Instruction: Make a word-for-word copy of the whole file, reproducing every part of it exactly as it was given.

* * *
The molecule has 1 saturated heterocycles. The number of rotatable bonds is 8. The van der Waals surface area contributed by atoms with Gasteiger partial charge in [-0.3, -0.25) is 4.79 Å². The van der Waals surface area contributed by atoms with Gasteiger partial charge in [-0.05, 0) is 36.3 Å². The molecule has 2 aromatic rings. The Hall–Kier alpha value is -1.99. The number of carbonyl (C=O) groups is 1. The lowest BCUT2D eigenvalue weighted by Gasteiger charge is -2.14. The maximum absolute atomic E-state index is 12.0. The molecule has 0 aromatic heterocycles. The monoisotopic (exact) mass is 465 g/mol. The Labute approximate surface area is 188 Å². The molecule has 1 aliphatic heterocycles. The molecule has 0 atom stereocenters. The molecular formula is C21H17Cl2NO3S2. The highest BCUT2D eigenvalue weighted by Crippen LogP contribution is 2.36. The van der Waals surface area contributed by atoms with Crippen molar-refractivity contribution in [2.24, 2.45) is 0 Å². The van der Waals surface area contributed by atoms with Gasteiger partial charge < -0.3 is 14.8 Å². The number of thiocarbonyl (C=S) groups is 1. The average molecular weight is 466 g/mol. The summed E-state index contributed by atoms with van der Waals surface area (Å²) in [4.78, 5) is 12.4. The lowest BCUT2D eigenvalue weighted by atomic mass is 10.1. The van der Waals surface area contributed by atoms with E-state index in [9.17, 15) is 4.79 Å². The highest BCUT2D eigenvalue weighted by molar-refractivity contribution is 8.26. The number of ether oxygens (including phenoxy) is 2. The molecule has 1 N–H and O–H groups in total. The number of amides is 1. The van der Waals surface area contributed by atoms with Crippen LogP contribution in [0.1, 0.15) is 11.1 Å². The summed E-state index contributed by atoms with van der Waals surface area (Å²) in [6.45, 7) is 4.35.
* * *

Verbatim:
The molecule has 1 saturated heterocycles. The number of rotatable bonds is 8. The van der Waals surface area contributed by atoms with Gasteiger partial charge in [-0.3, -0.25) is 4.79 Å². The van der Waals surface area contributed by atoms with Gasteiger partial charge in [-0.05, 0) is 36.3 Å². The molecule has 2 aromatic rings. The Hall–Kier alpha value is -1.99. The number of carbonyl (C=O) groups is 1. The lowest BCUT2D eigenvalue weighted by Gasteiger charge is -2.14. The maximum absolute atomic E-state index is 12.0. The molecule has 0 aromatic heterocycles. The monoisotopic (exact) mass is 465 g/mol. The Labute approximate surface area is 188 Å². The molecule has 1 aliphatic heterocycles. The molecule has 0 atom stereocenters. The molecular formula is C21H17Cl2NO3S2. The highest BCUT2D eigenvalue weighted by Crippen LogP contribution is 2.36. The van der Waals surface area contributed by atoms with Crippen molar-refractivity contribution in [2.24, 2.45) is 0 Å². The van der Waals surface area contributed by atoms with Gasteiger partial charge < -0.3 is 14.8 Å². The number of thiocarbonyl (C=S) groups is 1. The average molecular weight is 466 g/mol. The summed E-state index contributed by atoms with van der Waals surface area (Å²) in [4.78, 5) is 12.4. The lowest BCUT2D eigenvalue weighted by atomic mass is 10.1. The van der Waals surface area contributed by atoms with E-state index in [9.17, 15) is 4.79 Å². The highest BCUT2D eigenvalue weighted by molar-refractivity contribution is 8.26. The number of ether oxygens (including phenoxy) is 2. The molecule has 1 N–H and O–H groups in total. The number of amides is 1. The van der Waals surface area contributed by atoms with Crippen LogP contribution in [0.1, 0.15) is 11.1 Å². The summed E-state index contributed by atoms with van der Waals surface area (Å²) in [6.45, 7) is 4.35.